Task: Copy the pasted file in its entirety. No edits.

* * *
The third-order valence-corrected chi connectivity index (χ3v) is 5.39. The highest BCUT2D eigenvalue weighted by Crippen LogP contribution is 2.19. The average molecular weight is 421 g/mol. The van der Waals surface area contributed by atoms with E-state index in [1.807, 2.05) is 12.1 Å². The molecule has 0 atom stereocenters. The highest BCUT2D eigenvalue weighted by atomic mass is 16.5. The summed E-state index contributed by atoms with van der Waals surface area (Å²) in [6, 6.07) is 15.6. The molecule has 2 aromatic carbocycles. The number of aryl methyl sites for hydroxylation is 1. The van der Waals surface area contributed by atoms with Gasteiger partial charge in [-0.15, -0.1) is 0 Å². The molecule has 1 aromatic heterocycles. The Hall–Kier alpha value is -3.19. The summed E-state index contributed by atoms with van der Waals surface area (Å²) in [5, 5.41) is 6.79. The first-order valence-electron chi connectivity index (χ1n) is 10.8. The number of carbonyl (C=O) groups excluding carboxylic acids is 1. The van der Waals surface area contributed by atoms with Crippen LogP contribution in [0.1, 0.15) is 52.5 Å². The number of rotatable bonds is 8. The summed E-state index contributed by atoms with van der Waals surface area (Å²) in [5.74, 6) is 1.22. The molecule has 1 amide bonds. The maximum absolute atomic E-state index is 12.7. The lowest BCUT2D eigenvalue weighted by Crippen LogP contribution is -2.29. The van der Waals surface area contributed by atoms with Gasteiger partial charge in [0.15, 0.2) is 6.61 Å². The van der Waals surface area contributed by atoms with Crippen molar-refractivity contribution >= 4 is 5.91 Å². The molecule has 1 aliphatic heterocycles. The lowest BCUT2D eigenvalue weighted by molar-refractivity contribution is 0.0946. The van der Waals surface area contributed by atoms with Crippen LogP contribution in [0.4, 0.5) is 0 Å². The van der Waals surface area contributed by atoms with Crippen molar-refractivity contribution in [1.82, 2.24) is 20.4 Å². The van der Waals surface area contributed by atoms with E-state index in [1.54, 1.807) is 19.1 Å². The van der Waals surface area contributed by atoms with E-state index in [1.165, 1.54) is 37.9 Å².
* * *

The third-order valence-corrected chi connectivity index (χ3v) is 5.39. The highest BCUT2D eigenvalue weighted by Crippen LogP contribution is 2.19. The average molecular weight is 421 g/mol. The van der Waals surface area contributed by atoms with E-state index in [1.807, 2.05) is 12.1 Å². The molecule has 0 atom stereocenters. The highest BCUT2D eigenvalue weighted by atomic mass is 16.5. The summed E-state index contributed by atoms with van der Waals surface area (Å²) in [6, 6.07) is 15.6. The molecule has 2 aromatic carbocycles. The number of aryl methyl sites for hydroxylation is 1. The van der Waals surface area contributed by atoms with Gasteiger partial charge in [-0.15, -0.1) is 0 Å². The molecule has 1 aromatic heterocycles. The Hall–Kier alpha value is -3.19. The summed E-state index contributed by atoms with van der Waals surface area (Å²) in [5, 5.41) is 6.79. The first-order valence-electron chi connectivity index (χ1n) is 10.8. The number of carbonyl (C=O) groups excluding carboxylic acids is 1. The van der Waals surface area contributed by atoms with Crippen LogP contribution in [0.1, 0.15) is 52.5 Å². The number of rotatable bonds is 8. The summed E-state index contributed by atoms with van der Waals surface area (Å²) in [5.74, 6) is 1.22. The molecule has 1 amide bonds. The maximum absolute atomic E-state index is 12.7. The lowest BCUT2D eigenvalue weighted by Crippen LogP contribution is -2.29. The van der Waals surface area contributed by atoms with Gasteiger partial charge in [0.15, 0.2) is 6.61 Å². The van der Waals surface area contributed by atoms with Crippen molar-refractivity contribution >= 4 is 5.91 Å². The molecule has 1 aliphatic heterocycles. The lowest BCUT2D eigenvalue weighted by molar-refractivity contribution is 0.0946. The van der Waals surface area contributed by atoms with Crippen LogP contribution in [0.4, 0.5) is 0 Å². The van der Waals surface area contributed by atoms with Crippen molar-refractivity contribution in [1.82, 2.24) is 20.4 Å². The van der Waals surface area contributed by atoms with E-state index in [1.54, 1.807) is 19.1 Å². The van der Waals surface area contributed by atoms with E-state index in [1.165, 1.54) is 37.9 Å².